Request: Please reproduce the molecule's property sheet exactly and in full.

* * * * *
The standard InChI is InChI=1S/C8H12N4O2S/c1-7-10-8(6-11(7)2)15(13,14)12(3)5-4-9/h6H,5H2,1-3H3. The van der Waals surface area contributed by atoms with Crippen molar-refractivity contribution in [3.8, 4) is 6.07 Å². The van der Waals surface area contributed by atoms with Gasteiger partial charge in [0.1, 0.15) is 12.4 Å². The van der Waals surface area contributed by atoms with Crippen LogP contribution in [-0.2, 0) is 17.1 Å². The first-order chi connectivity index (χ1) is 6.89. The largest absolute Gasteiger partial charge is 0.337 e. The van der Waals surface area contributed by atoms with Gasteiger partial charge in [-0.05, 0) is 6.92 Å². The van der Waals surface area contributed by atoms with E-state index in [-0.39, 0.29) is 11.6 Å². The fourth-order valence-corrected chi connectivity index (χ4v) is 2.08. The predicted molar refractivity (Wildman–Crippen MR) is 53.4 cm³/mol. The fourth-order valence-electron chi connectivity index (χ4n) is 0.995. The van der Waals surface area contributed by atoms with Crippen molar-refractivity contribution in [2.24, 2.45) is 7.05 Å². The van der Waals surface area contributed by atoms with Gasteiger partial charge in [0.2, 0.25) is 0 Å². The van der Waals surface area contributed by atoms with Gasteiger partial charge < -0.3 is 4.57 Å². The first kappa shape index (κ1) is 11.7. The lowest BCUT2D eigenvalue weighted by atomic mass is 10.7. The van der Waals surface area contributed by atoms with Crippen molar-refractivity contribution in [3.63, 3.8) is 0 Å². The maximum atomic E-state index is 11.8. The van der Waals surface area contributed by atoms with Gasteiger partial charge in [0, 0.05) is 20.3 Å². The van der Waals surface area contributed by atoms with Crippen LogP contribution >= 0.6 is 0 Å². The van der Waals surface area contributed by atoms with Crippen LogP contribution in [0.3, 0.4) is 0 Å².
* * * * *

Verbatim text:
The standard InChI is InChI=1S/C8H12N4O2S/c1-7-10-8(6-11(7)2)15(13,14)12(3)5-4-9/h6H,5H2,1-3H3. The van der Waals surface area contributed by atoms with Crippen molar-refractivity contribution in [3.8, 4) is 6.07 Å². The van der Waals surface area contributed by atoms with Gasteiger partial charge in [0.1, 0.15) is 12.4 Å². The van der Waals surface area contributed by atoms with Crippen LogP contribution in [-0.2, 0) is 17.1 Å². The first-order chi connectivity index (χ1) is 6.89. The largest absolute Gasteiger partial charge is 0.337 e. The van der Waals surface area contributed by atoms with Gasteiger partial charge in [-0.05, 0) is 6.92 Å². The van der Waals surface area contributed by atoms with E-state index in [-0.39, 0.29) is 11.6 Å². The fourth-order valence-corrected chi connectivity index (χ4v) is 2.08. The predicted molar refractivity (Wildman–Crippen MR) is 53.4 cm³/mol. The fourth-order valence-electron chi connectivity index (χ4n) is 0.995. The van der Waals surface area contributed by atoms with Crippen molar-refractivity contribution in [2.24, 2.45) is 7.05 Å². The van der Waals surface area contributed by atoms with Gasteiger partial charge in [0.2, 0.25) is 0 Å². The van der Waals surface area contributed by atoms with Gasteiger partial charge < -0.3 is 4.57 Å². The first kappa shape index (κ1) is 11.7. The lowest BCUT2D eigenvalue weighted by atomic mass is 10.7. The van der Waals surface area contributed by atoms with Crippen molar-refractivity contribution in [3.63, 3.8) is 0 Å². The maximum atomic E-state index is 11.8. The van der Waals surface area contributed by atoms with Gasteiger partial charge in [0, 0.05) is 20.3 Å². The van der Waals surface area contributed by atoms with Crippen LogP contribution >= 0.6 is 0 Å². The van der Waals surface area contributed by atoms with Crippen LogP contribution in [0.3, 0.4) is 0 Å².